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Jul 14, 2012 07:05 PM carol57 wrote:
I wrote this long post a while back, to answer some questions from women at risk of LE. So some of the comments talk about avoiding LE, but the information is just as valid for those of us who already have an LE diagnosis and want to build strength safely.
Guidelines for cautious resistance training--designed especially to address LE risk--were developed as a product of an 18-month research trial called the PAL Trial (for Physical Activity and Lymphedema).
Here are some highlights, and I do recommend that you read the related journal articles--I'll put links at the end here.
--Start with very, very light weights and move up very, very slowly. I was lifting extensive weight prior to surgery, but when I returned to the gym afterward, I started with one pound dumbbells for my arms and other upper-body lifts. Talk about feeling silly...but LE is nothing to fool around with, so I gritted my teeth and decided who the heck cares what it looks like. Then I added weight slowly, meaning one pound per week, initially.
--Use dumbbells or other weights that are marked on them. Items such as soup cans are handy, but their weights are not standard, so they make it very difficult to know for sure you're adding to your lift load in small, measured increments. Also, for best form (and form matters, to avoid injuries, LE-related and otherwise), it's best to use dumbbells, for a better grip. One option is to purchase a set of power blocks that go as low as 1 lb. If you google it, you'll see what I'm talking about. That's what they're using in follow-up research being done by the PAL Trial researchers now.
--Resistance bands are not a safe way to do strength training if you have or are at risk of LE, because you cannot know exactly how much resistance you add or subtract when you alter your hand placement or move to a more resistant band. One key tenet of the PAL Protocol is that they determined that women have the least chance of triggering LE (or making it worse if they already have it) when weight is added slowly and progressively, in small measured increments. Resistance bands are tempting because they're inexpensive and easy to store, and if you travel, they go right along with you. But--they invite more LE risk than relying on measured increments from dumbbells.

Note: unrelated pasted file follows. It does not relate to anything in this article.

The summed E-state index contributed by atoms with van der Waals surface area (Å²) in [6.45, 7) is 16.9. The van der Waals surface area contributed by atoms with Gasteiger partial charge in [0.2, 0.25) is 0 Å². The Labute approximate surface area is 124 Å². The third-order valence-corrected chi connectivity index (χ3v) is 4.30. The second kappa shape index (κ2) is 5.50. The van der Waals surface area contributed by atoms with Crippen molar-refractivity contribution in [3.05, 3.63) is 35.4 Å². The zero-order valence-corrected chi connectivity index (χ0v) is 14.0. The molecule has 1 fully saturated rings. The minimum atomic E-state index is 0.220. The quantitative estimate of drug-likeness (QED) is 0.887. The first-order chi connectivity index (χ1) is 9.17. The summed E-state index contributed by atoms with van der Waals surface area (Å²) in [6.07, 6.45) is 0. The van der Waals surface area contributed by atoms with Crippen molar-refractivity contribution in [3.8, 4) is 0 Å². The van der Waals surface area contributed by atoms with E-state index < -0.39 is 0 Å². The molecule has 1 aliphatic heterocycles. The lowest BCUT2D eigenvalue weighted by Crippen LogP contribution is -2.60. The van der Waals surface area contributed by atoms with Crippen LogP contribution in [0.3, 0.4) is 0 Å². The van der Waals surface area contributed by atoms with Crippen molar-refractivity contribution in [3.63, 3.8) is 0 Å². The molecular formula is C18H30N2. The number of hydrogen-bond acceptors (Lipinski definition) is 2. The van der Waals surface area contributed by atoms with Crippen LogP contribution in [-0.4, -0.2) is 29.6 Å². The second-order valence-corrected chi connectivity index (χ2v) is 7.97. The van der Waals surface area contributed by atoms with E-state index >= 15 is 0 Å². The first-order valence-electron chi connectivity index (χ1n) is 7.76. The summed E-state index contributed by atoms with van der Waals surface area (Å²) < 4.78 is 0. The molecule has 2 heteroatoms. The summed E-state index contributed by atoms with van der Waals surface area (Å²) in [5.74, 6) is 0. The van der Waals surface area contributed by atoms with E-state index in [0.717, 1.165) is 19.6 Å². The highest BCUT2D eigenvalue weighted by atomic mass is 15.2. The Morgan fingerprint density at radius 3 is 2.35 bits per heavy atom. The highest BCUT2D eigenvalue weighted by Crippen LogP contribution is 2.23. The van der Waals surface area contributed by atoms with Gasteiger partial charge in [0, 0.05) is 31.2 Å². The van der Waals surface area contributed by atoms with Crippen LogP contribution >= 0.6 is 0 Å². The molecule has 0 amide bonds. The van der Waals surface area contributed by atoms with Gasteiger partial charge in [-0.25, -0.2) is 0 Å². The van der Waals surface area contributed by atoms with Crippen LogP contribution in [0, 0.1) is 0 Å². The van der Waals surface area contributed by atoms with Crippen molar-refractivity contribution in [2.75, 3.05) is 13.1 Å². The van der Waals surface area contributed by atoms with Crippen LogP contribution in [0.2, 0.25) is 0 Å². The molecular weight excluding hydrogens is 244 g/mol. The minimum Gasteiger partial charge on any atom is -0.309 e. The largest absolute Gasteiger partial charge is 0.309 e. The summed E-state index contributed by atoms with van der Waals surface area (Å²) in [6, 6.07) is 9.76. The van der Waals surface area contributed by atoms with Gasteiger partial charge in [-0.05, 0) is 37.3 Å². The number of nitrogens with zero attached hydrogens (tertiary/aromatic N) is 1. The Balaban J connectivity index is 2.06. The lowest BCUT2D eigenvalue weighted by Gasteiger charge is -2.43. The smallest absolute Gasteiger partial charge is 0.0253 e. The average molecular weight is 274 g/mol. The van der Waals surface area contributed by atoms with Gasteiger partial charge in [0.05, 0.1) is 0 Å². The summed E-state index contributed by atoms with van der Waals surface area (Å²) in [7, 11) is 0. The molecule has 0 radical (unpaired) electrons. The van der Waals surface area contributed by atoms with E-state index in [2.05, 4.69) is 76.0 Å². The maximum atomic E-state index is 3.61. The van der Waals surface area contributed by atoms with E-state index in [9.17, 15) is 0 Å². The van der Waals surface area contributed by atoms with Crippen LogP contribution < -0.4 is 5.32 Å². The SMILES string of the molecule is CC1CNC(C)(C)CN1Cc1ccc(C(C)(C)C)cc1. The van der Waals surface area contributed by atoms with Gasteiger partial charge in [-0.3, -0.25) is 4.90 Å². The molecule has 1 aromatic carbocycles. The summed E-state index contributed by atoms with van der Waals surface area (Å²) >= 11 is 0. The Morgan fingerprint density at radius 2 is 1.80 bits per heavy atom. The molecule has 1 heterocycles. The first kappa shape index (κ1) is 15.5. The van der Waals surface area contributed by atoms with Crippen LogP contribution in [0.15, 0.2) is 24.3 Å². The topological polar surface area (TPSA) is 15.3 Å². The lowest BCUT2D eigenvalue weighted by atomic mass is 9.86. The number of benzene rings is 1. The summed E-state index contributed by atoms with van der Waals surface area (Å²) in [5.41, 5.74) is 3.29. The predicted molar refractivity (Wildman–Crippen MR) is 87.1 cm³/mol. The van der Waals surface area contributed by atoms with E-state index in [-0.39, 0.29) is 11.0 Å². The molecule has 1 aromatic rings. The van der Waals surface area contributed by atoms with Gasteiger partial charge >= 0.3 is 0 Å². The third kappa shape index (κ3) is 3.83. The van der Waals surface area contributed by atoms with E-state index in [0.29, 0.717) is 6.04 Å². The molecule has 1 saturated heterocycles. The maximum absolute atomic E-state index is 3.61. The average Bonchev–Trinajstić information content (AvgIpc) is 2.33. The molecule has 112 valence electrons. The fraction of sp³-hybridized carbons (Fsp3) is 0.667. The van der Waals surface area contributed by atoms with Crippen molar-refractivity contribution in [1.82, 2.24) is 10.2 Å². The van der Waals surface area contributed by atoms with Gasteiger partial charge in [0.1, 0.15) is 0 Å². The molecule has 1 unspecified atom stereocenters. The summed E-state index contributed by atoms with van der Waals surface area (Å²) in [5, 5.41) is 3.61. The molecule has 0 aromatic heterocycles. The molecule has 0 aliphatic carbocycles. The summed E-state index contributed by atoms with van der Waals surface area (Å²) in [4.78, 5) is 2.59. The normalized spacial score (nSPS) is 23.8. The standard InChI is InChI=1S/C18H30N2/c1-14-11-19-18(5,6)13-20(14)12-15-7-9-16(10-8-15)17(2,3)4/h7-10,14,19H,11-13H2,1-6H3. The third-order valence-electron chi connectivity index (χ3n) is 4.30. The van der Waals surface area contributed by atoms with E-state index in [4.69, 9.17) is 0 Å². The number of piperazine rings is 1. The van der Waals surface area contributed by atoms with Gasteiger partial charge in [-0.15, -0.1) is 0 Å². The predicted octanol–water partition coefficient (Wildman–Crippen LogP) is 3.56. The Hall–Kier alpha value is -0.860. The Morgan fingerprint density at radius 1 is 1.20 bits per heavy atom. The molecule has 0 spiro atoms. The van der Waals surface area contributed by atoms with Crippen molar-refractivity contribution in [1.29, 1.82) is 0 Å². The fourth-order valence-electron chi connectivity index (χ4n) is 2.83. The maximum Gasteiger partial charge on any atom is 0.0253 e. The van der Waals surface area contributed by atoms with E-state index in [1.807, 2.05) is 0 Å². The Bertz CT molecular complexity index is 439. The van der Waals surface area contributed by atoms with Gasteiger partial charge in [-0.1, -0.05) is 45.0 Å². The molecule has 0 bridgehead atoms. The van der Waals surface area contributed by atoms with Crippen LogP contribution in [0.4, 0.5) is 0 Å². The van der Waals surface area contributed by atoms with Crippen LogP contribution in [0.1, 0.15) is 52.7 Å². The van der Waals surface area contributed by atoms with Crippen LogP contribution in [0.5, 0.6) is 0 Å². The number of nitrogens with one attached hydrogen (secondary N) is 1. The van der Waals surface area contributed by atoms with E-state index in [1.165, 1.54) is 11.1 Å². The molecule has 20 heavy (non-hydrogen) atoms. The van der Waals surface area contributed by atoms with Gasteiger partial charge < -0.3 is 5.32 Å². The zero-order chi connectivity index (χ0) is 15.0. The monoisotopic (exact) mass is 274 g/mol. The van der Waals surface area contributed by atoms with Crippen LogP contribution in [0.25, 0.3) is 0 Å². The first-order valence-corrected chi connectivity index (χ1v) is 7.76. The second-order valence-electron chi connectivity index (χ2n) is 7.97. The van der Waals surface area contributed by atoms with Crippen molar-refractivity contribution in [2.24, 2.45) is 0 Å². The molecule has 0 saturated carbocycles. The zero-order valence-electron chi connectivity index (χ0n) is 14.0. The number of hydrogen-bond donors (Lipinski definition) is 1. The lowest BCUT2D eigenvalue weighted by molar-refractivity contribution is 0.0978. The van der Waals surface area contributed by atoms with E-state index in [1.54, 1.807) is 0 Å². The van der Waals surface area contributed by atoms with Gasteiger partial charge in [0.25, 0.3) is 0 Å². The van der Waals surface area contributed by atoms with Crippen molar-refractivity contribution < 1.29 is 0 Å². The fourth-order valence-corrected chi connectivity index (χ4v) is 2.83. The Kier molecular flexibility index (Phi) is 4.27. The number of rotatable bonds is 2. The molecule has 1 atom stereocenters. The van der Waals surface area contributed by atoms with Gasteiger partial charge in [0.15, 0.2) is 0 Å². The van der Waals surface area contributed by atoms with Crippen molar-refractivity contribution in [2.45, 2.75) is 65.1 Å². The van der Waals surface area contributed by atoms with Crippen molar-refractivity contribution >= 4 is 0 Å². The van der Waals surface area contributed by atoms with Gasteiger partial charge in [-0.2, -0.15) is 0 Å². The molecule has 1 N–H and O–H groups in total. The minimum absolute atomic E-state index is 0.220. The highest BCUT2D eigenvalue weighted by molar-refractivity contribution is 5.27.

--And then there are those body-weight exercises, like planks for our abs and pushups for the pectoralis area. By now you can predict what I'm going to say--not such a good idea for us, because--you guessed it--impossible to say how much added resistance you get when you alter your position to make the move harder.
--This is not to say you NEVER use resistance bands or do push-ups, and even Dr. Katie Schmitz, the lead PAL researcher, has said it's possible...eventually. The idea is to build significant strength using the (broken record here, sorry) slow, progressive method with dumbbells. Then--and seriously only when you have a good long track record of adding your weights slowly--might you begin to add some bodyweight work--and that only if all through your program so far, you never triggered any LE symptoms (ache, heaviness, tingly, and of course, swelling).